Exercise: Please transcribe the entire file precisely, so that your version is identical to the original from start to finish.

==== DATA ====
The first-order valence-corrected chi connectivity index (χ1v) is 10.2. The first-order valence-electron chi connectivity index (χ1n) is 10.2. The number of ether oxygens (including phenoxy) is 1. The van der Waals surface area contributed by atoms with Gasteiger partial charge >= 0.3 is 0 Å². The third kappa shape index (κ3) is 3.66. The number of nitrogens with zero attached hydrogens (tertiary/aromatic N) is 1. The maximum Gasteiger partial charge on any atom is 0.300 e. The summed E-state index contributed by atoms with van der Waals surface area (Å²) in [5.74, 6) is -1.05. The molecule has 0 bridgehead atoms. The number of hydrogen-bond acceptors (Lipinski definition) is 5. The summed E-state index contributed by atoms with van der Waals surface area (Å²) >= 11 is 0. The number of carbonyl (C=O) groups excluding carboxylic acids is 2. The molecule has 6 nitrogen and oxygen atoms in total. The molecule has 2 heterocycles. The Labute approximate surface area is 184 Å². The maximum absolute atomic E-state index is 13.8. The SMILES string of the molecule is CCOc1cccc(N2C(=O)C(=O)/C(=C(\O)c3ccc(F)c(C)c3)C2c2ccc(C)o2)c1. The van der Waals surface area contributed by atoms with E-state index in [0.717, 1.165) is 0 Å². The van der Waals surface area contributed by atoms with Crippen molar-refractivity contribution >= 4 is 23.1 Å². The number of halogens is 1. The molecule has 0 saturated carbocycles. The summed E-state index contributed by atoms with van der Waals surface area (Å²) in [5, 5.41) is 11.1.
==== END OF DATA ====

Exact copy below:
The first-order valence-corrected chi connectivity index (χ1v) is 10.2. The first-order valence-electron chi connectivity index (χ1n) is 10.2. The number of ether oxygens (including phenoxy) is 1. The van der Waals surface area contributed by atoms with Gasteiger partial charge >= 0.3 is 0 Å². The third kappa shape index (κ3) is 3.66. The number of nitrogens with zero attached hydrogens (tertiary/aromatic N) is 1. The maximum Gasteiger partial charge on any atom is 0.300 e. The summed E-state index contributed by atoms with van der Waals surface area (Å²) in [5.74, 6) is -1.05. The molecule has 0 bridgehead atoms. The number of hydrogen-bond acceptors (Lipinski definition) is 5. The summed E-state index contributed by atoms with van der Waals surface area (Å²) >= 11 is 0. The number of carbonyl (C=O) groups excluding carboxylic acids is 2. The molecule has 6 nitrogen and oxygen atoms in total. The molecule has 2 heterocycles. The Labute approximate surface area is 184 Å². The maximum absolute atomic E-state index is 13.8. The SMILES string of the molecule is CCOc1cccc(N2C(=O)C(=O)/C(=C(\O)c3ccc(F)c(C)c3)C2c2ccc(C)o2)c1. The van der Waals surface area contributed by atoms with E-state index in [0.717, 1.165) is 0 Å². The van der Waals surface area contributed by atoms with Crippen molar-refractivity contribution >= 4 is 23.1 Å². The number of halogens is 1. The molecule has 0 saturated carbocycles. The summed E-state index contributed by atoms with van der Waals surface area (Å²) in [5, 5.41) is 11.1.